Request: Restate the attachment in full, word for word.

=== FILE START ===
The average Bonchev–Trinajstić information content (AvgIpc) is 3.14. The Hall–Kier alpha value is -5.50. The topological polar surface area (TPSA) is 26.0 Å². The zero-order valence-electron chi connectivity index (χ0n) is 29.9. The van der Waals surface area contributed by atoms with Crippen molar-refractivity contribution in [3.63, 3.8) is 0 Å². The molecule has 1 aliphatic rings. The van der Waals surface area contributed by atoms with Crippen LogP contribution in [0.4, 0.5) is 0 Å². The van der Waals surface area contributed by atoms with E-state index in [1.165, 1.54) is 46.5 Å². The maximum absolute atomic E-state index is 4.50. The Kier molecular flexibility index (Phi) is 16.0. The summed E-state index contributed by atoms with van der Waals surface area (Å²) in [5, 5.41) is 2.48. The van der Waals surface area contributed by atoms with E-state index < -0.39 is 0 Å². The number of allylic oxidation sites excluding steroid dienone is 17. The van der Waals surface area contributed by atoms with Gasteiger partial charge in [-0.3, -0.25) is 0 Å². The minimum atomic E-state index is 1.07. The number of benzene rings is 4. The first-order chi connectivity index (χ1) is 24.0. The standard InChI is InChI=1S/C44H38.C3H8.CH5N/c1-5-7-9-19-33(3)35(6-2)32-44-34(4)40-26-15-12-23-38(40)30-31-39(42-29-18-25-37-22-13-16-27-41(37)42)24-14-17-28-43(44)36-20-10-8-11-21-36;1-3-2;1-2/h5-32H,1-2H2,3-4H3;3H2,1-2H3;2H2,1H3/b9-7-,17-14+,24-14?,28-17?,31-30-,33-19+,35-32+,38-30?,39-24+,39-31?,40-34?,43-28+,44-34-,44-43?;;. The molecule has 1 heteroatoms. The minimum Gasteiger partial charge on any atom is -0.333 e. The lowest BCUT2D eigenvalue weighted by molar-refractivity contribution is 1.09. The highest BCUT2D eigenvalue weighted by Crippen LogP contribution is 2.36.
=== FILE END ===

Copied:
The average Bonchev–Trinajstić information content (AvgIpc) is 3.14. The Hall–Kier alpha value is -5.50. The topological polar surface area (TPSA) is 26.0 Å². The zero-order valence-electron chi connectivity index (χ0n) is 29.9. The van der Waals surface area contributed by atoms with Crippen molar-refractivity contribution in [3.63, 3.8) is 0 Å². The molecule has 1 aliphatic rings. The van der Waals surface area contributed by atoms with Crippen LogP contribution in [0.4, 0.5) is 0 Å². The van der Waals surface area contributed by atoms with E-state index in [1.165, 1.54) is 46.5 Å². The maximum absolute atomic E-state index is 4.50. The Kier molecular flexibility index (Phi) is 16.0. The summed E-state index contributed by atoms with van der Waals surface area (Å²) in [5, 5.41) is 2.48. The van der Waals surface area contributed by atoms with E-state index < -0.39 is 0 Å². The number of allylic oxidation sites excluding steroid dienone is 17. The van der Waals surface area contributed by atoms with Gasteiger partial charge in [-0.3, -0.25) is 0 Å². The minimum atomic E-state index is 1.07. The number of benzene rings is 4. The first-order chi connectivity index (χ1) is 24.0. The standard InChI is InChI=1S/C44H38.C3H8.CH5N/c1-5-7-9-19-33(3)35(6-2)32-44-34(4)40-26-15-12-23-38(40)30-31-39(42-29-18-25-37-22-13-16-27-41(37)42)24-14-17-28-43(44)36-20-10-8-11-21-36;1-3-2;1-2/h5-32H,1-2H2,3-4H3;3H2,1-2H3;2H2,1H3/b9-7-,17-14+,24-14?,28-17?,31-30-,33-19+,35-32+,38-30?,39-24+,39-31?,40-34?,43-28+,44-34-,44-43?;;. The molecule has 1 heteroatoms. The minimum Gasteiger partial charge on any atom is -0.333 e. The lowest BCUT2D eigenvalue weighted by molar-refractivity contribution is 1.09. The highest BCUT2D eigenvalue weighted by Crippen LogP contribution is 2.36.